Congressional Republicans are poised to apply an infrequently used legislative gambit to formally disapprove of — and likely roll back — a host of federal regulations adopted since June on President Barack Obama’s watch.
Rules dealing with disparate issues from overtime pay to federal funding for Planned Parenthood are being touted as targets for elimination under the Congressional Review Act, a vestige of the House GOP’s “Contract With America” that allows lawmakers to use a simple majority vote to rescind a regulation within 60 legislative days of publication. The law has only been successfully used once in its 20-year history.
Precisely how much the GOP can accomplish remains unclear. While Republicans will have control of the White House and both chambers of Congress, resolutions brought up under the act to strike individual rules will have to vie for time with President-elect Donald Trump’s early agenda items and Senate confirmation votes on his Cabinet nominees. Some experts believe conservatives will nonetheless try to seize a short window of opportunity to whittle away at Obama’s legacy.
“We would have a new Republican government with a new Republican majority with a deregulatory bent aimed at undoing Democratic initiatives,” said Sarah Binder, a senior fellow at the liberal-leaning Brookings Institution.
The Heritage Foundation, a conservative think tank, said the efforts to use the Congressional Review Act come at a time when “the stars seem aligned.”
House committee aides have been mum on what rules would be targeted first. An aide for the Ways and Means Committee, which oversees tax policy, trade, and entitlement programs, called the deliberations “an ongoing process.”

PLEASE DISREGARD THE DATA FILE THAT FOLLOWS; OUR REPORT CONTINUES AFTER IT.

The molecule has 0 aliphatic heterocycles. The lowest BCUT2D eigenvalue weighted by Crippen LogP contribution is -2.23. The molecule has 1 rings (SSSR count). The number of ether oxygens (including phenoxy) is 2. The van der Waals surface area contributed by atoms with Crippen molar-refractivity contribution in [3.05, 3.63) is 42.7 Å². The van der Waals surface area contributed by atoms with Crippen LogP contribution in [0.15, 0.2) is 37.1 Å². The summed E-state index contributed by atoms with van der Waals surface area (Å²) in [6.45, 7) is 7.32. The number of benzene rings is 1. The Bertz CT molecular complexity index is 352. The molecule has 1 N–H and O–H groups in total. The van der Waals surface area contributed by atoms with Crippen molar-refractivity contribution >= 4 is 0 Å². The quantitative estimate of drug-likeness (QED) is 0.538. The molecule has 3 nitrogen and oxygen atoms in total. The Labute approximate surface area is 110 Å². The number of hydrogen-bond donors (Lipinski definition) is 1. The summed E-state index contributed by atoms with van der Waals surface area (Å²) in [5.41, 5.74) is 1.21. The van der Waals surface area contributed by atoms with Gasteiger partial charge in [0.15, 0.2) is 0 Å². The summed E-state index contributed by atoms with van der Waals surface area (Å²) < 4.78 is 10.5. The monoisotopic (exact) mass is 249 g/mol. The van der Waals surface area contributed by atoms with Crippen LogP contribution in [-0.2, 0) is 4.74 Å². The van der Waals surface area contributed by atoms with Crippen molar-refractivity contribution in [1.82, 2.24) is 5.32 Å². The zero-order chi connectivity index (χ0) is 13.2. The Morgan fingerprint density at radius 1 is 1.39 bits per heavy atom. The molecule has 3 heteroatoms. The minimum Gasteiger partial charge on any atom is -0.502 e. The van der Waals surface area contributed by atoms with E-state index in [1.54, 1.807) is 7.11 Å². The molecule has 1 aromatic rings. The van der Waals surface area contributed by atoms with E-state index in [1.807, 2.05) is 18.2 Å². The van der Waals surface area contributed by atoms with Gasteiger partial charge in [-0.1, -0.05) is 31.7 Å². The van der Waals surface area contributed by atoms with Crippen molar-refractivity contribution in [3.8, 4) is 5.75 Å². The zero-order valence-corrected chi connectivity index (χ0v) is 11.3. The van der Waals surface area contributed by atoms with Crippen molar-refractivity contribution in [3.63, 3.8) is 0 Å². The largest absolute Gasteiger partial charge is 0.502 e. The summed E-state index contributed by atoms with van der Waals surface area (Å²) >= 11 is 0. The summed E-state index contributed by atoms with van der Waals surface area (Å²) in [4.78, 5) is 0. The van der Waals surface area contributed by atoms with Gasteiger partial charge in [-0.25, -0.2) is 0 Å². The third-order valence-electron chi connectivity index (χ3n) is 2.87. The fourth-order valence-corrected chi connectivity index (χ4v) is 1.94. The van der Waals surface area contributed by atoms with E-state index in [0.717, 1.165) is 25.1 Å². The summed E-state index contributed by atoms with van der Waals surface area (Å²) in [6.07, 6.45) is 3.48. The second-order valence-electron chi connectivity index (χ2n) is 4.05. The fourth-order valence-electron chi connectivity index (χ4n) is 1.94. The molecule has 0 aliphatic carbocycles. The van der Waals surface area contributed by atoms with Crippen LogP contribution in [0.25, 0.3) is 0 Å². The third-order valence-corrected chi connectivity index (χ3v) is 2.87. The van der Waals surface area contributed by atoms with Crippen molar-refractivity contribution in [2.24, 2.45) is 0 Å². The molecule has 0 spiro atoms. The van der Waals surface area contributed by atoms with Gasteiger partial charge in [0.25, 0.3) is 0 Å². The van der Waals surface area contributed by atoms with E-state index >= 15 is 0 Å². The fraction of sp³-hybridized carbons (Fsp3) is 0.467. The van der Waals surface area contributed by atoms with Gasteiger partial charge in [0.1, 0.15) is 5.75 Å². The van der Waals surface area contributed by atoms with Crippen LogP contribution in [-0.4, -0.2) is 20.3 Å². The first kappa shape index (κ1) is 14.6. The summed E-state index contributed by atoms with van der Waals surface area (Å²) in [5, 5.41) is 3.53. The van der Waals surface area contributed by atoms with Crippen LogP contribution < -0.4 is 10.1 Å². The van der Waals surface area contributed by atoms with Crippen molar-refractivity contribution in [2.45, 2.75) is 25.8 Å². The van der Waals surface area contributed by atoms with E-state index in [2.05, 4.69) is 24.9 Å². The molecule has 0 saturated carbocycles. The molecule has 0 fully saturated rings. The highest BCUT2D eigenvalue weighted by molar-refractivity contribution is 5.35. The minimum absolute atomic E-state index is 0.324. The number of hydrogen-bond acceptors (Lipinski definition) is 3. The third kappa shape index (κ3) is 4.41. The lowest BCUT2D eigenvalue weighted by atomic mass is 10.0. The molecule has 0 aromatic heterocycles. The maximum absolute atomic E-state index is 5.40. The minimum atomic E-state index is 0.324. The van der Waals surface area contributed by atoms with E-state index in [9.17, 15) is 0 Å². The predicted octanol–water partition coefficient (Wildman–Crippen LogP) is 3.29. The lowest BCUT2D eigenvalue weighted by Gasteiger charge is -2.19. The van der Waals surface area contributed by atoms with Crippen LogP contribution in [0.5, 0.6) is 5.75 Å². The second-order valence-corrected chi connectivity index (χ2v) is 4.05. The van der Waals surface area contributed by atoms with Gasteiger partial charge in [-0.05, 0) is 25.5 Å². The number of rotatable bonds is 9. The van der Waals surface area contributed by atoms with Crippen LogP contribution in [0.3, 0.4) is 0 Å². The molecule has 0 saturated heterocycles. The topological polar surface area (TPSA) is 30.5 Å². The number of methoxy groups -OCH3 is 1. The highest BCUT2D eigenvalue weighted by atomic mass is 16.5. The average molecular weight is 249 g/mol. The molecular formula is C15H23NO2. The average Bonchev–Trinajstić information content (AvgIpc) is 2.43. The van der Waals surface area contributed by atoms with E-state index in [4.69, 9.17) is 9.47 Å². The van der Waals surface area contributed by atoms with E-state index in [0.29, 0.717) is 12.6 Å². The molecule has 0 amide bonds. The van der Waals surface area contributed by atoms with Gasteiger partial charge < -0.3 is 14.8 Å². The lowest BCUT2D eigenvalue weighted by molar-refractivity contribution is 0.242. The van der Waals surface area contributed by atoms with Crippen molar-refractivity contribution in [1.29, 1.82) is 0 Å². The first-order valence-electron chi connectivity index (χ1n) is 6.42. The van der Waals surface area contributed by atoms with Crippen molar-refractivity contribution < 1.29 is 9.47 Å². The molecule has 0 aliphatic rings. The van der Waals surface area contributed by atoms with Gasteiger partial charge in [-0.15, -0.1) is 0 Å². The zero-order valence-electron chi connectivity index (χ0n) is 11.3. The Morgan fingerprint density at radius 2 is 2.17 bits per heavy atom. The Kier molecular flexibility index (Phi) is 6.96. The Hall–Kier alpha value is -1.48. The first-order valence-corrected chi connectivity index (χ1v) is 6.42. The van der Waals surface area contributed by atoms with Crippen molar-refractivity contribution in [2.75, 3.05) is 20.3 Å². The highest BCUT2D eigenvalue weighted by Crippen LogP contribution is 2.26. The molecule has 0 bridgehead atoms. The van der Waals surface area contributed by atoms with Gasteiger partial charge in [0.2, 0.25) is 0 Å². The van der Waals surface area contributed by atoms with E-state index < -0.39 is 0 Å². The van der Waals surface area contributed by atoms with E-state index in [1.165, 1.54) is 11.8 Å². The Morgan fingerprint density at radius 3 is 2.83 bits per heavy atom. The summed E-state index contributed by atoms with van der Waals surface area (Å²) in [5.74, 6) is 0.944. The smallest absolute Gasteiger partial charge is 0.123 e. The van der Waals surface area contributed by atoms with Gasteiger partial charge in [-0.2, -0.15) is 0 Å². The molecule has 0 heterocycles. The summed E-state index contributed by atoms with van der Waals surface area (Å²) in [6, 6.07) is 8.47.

An aide to the Energy and Commerce Committee, which would consider a resolution that could roll back an energy efficiency rule relating to climate policy, said the panel was figuring out which regulations would qualify.
The Senate Republican Policy Committee has listed 11 regulations suitable for elimination under the Congressional Review Act.
The list includes a Labor Department rule that more than doubled the salary threshold for full-time employees to get overtime compensation. Though its legality is tied up in court, a resolution to strike the rule altogether could originate in the House Education and the Workforce Committee.
Another rule expected to be finalized by the Obama administration before it departs would prevent states from blocking federal Title X family planning funds to Planned Parenthood because some of its clinics provide abortion services.
Lawmakers have 60 legislative days from the time a rule is finalized to pass resolutions of disapproval. The resolutions either have to be signed into law by the president or enacted over his veto by two-thirds of both houses of Congress. House lawmakers could act until May 17 at the latest, according to the current 2017 calendar.
The Congressional Research Service determined that rules which have become final under the Obama administration since June 13 could qualify for Congressional Review Act disapproval. But Obama foes won’t have many successful precedents to draw on as they try to scotch the so-called midnight regulations.
Since its enactment in 1996, the Congressional Review Act has only been used to kill one regulation. In 2001, former President George W. Bush signed a resolution that overturned an Occupational Safety and Health Administration rule issued at the end of the Clinton administration, dealing with workplace ergonomic standards.
That was the last time both the executive and legislative branches were controlled by Republicans following a Democratic presidential administration — the same scenario that will play out after Trump is inaugurated this month.
Trump could opt to act unilaterally and reverse some Obama regulations through executive orders. Congress could also choose to overturn some agency rules through the customary legislative process. But the Congressional Review Act is seen by some as an expedited process that limits debate and does not allow for amendments.
Diane Katz, a senior research fellow of regulatory policy at The Heritage Foundation, said while the act is a useful tool to address executive overreach, the remedy, generally speaking, should be creating a better regulatory process in which the legislative branch has a stake.
Katz said Congress for too long, under both Democratic and Republican control, hasn’t used its oversight power properly.